DENVER (KDVR) — A new bill would touch tens of millions in civil asset forfeiture revenue for police, attorneys and cities.
Under Colorado law, law enforcement, district attorneys, cities and other agencies are allowed to seize property suspected of being linked to a crime. This is a civil action separate from the criminal prosecution – the agencies can take the assets whether or not the owner is found guilty of the crime.
Recently, legal movements in some U.S. cities and states have attempted to put more oversight on civil asset forfeiture or abolish it entirely. Colorado is one of those states.
HB23-1086, titled the Due Process Asset Forfeiture Act, would allow agencies to seize assets only if defendants are found guilty of a crime. Sponsored by Colorado Rep. Ken DeGraaf, an El Paso County Republican, it would also link the seizure to the criminal case rather than creating a separate civil case.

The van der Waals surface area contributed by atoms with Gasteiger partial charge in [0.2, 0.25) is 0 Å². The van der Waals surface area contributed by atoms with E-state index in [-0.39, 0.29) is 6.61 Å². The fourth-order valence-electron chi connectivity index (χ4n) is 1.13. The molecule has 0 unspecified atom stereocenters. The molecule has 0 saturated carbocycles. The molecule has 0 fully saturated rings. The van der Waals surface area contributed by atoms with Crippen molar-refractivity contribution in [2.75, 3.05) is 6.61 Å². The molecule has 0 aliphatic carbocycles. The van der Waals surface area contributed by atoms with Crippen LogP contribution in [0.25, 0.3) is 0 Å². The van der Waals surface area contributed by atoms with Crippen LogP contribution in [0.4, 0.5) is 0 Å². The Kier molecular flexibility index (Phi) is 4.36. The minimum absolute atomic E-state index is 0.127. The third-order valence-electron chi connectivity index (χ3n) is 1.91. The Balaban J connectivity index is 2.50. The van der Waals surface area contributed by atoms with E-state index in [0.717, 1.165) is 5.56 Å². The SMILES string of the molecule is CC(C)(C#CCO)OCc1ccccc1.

Colorado is required to track asset forfeitures under a law passed in 2017. In the last four years, agencies throughout the state have seized tens of millions through civil asset forfeiture.
All told, Colorado has seized just over $75 million in value from civil asset forfeitures.
This amount has varied by year. In 2019, only $12 million was seized. In 2020, that amount more than doubled to over $26 million.
Agencies make about 20% in proceeds from the seized assets.
Between 2019 and 2022, agencies made just over $15 million in proceeds from the seized assets. This ranges between $3.4 million and $4.3 million per year. Agencies do not keep the full value of the seized assets. Rather, they keep what they can auction or otherwise monetize.